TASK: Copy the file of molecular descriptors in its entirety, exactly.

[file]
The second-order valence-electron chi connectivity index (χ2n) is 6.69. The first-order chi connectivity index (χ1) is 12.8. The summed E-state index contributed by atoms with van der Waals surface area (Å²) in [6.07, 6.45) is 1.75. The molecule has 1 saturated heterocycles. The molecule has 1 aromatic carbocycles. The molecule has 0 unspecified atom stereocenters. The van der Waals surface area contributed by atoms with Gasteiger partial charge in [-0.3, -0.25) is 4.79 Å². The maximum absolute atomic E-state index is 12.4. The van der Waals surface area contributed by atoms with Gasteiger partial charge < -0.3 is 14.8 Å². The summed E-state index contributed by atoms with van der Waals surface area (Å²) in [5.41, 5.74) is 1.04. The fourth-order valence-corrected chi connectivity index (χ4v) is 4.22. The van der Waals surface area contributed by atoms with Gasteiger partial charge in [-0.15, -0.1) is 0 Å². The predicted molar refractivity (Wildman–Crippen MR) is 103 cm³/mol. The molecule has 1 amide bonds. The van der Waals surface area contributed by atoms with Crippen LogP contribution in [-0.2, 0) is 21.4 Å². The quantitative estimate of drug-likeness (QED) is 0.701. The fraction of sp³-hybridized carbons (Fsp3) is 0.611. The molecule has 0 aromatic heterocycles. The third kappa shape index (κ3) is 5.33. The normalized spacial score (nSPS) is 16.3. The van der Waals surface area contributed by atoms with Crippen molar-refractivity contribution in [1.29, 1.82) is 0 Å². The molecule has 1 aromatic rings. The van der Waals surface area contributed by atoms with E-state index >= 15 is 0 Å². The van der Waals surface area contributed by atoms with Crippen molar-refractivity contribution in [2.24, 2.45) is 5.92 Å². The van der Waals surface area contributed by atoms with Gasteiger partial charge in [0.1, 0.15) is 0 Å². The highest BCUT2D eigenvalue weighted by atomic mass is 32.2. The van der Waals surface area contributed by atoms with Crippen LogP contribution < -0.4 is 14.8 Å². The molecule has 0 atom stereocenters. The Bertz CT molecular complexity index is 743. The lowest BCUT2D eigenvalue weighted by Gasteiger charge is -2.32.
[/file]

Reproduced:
The second-order valence-electron chi connectivity index (χ2n) is 6.69. The first-order chi connectivity index (χ1) is 12.8. The summed E-state index contributed by atoms with van der Waals surface area (Å²) in [6.07, 6.45) is 1.75. The molecule has 1 saturated heterocycles. The molecule has 1 aromatic carbocycles. The molecule has 0 unspecified atom stereocenters. The van der Waals surface area contributed by atoms with Gasteiger partial charge in [-0.3, -0.25) is 4.79 Å². The maximum absolute atomic E-state index is 12.4. The van der Waals surface area contributed by atoms with Gasteiger partial charge < -0.3 is 14.8 Å². The summed E-state index contributed by atoms with van der Waals surface area (Å²) in [5.41, 5.74) is 1.04. The fourth-order valence-corrected chi connectivity index (χ4v) is 4.22. The van der Waals surface area contributed by atoms with Gasteiger partial charge in [-0.15, -0.1) is 0 Å². The predicted molar refractivity (Wildman–Crippen MR) is 103 cm³/mol. The molecule has 1 amide bonds. The van der Waals surface area contributed by atoms with Crippen LogP contribution in [-0.2, 0) is 21.4 Å². The quantitative estimate of drug-likeness (QED) is 0.701. The fraction of sp³-hybridized carbons (Fsp3) is 0.611. The molecule has 0 aromatic heterocycles. The third kappa shape index (κ3) is 5.33. The normalized spacial score (nSPS) is 16.3. The van der Waals surface area contributed by atoms with Crippen molar-refractivity contribution in [1.29, 1.82) is 0 Å². The molecule has 1 aromatic rings. The van der Waals surface area contributed by atoms with E-state index >= 15 is 0 Å². The van der Waals surface area contributed by atoms with Crippen molar-refractivity contribution in [2.24, 2.45) is 5.92 Å². The van der Waals surface area contributed by atoms with Gasteiger partial charge in [0.1, 0.15) is 0 Å². The highest BCUT2D eigenvalue weighted by atomic mass is 32.2. The van der Waals surface area contributed by atoms with Crippen LogP contribution < -0.4 is 14.8 Å². The molecule has 0 atom stereocenters. The Bertz CT molecular complexity index is 743. The lowest BCUT2D eigenvalue weighted by Gasteiger charge is -2.32.